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Striations and Proof Grading

FlyingAlFlyingAl Posts: 2,495 ✭✭✭✭✭

This is a general question for anyone but mainly those who have had some grading experience at the TPGs (I think there are a few on these forums anyways). In Rick Tomaska's book on 1950-70s cameo proofs, he mentions striations and how they would be pre strike (deep) hairlines on the planchet, that when the coin was struck, would not be fully removed. They can be distinguished from hairlines by how they generally run under the devices, whereas hairlines would not. My question is that since striations are technically a mint made defect, do they count against a proof's grade or do the TPGs not take the time to distinguish the two? (I wouldn't blame them). My experience is rather limited in this field as proofs are notoriously hard to grade form pictures, and forget about distinguishing striations from hairlines. Thanks!


  • ModCrewmanModCrewman Posts: 4,025 ✭✭✭✭✭

    Can't say I've really ever tried to determine one from the other. In fact it's very likely, I've weeded out and not submitted a lot of coins that had striations having mistaken them for hairlines.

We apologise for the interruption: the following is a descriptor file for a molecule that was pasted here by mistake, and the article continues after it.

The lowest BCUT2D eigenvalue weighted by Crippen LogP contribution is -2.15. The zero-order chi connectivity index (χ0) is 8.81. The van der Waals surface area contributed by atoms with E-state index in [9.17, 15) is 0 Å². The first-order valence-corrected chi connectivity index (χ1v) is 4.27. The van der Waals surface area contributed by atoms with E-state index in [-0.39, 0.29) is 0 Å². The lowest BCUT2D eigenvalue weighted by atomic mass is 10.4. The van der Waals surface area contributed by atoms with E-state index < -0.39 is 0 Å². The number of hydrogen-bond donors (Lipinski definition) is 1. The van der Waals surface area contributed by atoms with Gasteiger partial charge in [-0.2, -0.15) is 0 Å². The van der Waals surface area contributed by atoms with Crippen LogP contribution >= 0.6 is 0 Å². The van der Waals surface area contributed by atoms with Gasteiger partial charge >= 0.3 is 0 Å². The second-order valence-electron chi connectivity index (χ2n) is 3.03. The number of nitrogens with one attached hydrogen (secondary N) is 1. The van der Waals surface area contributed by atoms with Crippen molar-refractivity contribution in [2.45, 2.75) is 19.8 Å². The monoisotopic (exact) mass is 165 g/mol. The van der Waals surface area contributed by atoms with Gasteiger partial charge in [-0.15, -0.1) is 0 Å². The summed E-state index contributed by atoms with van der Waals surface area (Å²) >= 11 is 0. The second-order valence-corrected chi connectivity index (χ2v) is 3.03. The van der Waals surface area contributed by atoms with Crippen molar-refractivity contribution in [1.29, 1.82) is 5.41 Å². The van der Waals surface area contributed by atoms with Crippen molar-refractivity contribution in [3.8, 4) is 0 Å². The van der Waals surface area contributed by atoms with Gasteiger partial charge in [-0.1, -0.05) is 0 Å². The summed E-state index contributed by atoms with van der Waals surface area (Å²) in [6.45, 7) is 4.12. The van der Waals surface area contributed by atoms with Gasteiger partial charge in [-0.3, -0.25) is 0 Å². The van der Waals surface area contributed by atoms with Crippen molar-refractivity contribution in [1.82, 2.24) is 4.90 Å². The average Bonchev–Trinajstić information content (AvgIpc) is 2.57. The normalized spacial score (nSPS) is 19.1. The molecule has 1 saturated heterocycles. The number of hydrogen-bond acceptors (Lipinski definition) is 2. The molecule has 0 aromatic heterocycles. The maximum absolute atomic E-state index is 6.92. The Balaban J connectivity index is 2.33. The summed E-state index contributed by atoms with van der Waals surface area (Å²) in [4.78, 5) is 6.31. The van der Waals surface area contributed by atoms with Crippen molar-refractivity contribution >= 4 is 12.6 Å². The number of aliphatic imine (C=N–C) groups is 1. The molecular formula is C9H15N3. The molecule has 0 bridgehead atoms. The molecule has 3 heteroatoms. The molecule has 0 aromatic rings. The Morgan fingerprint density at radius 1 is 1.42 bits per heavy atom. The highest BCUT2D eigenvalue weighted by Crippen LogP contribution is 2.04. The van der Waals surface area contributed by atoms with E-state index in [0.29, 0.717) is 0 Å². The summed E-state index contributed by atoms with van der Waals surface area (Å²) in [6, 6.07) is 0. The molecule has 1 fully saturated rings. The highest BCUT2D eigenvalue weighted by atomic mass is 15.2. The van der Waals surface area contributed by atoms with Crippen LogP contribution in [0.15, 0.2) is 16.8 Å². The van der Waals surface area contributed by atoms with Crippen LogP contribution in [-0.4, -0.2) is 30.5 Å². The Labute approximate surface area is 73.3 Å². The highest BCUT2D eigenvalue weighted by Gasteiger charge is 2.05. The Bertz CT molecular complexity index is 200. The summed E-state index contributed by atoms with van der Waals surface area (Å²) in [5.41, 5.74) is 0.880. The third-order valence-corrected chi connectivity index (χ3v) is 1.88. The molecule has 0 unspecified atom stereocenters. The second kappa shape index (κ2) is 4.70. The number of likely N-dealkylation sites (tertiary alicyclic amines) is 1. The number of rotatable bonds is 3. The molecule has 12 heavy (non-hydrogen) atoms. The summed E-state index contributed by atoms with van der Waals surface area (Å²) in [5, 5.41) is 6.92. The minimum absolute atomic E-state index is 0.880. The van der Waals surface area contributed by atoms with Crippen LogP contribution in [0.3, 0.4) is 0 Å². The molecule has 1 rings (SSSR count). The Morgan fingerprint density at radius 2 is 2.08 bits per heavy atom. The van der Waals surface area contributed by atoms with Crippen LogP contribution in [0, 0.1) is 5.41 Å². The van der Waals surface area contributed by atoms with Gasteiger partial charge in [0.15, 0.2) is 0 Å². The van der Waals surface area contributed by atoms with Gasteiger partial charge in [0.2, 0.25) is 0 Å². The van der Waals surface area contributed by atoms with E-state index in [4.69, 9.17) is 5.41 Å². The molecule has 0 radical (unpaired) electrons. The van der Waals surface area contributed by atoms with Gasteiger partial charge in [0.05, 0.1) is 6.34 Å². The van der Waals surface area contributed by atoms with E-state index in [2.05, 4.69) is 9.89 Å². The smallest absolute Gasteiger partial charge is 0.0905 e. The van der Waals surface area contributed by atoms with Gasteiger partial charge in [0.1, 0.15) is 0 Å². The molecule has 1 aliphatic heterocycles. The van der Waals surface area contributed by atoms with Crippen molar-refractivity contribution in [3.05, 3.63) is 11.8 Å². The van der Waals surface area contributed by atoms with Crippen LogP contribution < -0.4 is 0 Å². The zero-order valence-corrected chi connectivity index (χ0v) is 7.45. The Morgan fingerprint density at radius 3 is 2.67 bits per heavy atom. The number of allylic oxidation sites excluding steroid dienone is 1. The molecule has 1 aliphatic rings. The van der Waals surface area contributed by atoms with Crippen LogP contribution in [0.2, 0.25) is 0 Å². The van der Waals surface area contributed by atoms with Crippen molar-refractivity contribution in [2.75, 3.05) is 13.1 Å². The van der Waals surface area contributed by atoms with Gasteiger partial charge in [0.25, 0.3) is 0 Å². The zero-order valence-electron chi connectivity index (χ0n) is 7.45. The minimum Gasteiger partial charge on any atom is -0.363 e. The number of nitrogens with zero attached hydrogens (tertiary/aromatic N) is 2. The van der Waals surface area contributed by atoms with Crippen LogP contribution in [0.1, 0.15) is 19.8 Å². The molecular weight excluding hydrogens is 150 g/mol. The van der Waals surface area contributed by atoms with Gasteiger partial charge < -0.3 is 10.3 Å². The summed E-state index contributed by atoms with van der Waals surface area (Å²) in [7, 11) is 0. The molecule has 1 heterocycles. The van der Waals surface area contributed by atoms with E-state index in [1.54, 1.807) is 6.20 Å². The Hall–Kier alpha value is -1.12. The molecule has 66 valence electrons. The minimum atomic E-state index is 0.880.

• 291fifth291fifth Posts: 23,723 ✭✭✭✭✭

    If it results in negative eye appeal it should count when grading whatever the cause.

    All glory is fleeting.
  • MFeldMFeld Posts: 11,074 ✭✭✭✭✭
    edited February 10, 2022 4:02PM

    I’d say it’s very (if not extremely) usual for mint made striations to have a negative impact on a Proof coin’s grade.

    Mark Feld* of Heritage Auctions*Unless otherwise noted, my posts here represent my personal opinions.

  • FlyingAlFlyingAl Posts: 2,495 ✭✭✭✭✭

    I thought they would generally impact the grade because they are almost identical to hairlines in how the detract from eye appeal, but it’s good to have confirmation. Thanks!

  • Eldorado9Eldorado9 Posts: 1,919 ✭✭✭✭✭

    Example from 1894 Proof 66+ Cam

  • RexfordRexford Posts: 1,008 ✭✭✭✭✭

    It depends what sort of striations you’re talking about. Raised die polish lines, which generally do not run over devices, do not affect grade. Incuse striations that are in the planchet prior to striking may run over the devices (as upon the Barber above), and may limit the grade if they result in negative eye appeal. Neither of these lines typically occur on proof coins. Neither are treated like hairlines, which are treated much more harshly than even the severest incuse planchet striations.

  • FlyingAlFlyingAl Posts: 2,495 ✭✭✭✭✭

    @Rexford It would be the striations shown in the Barber above except that the lines would continue into the field and give almost the exact appearance of hairlines, where you can only tell the difference because they run over the devices. This is most common on 1950-1964 proofs, I really see them a lot on the Accented Hair halves that I have pulled from sets.

  • rickoricko Posts: 98,724 ✭✭✭✭✭

    I believe that professional graders are sufficiently trained to determine the difference between striations and hairlines, and would not detract for the former. Cheers, RickO

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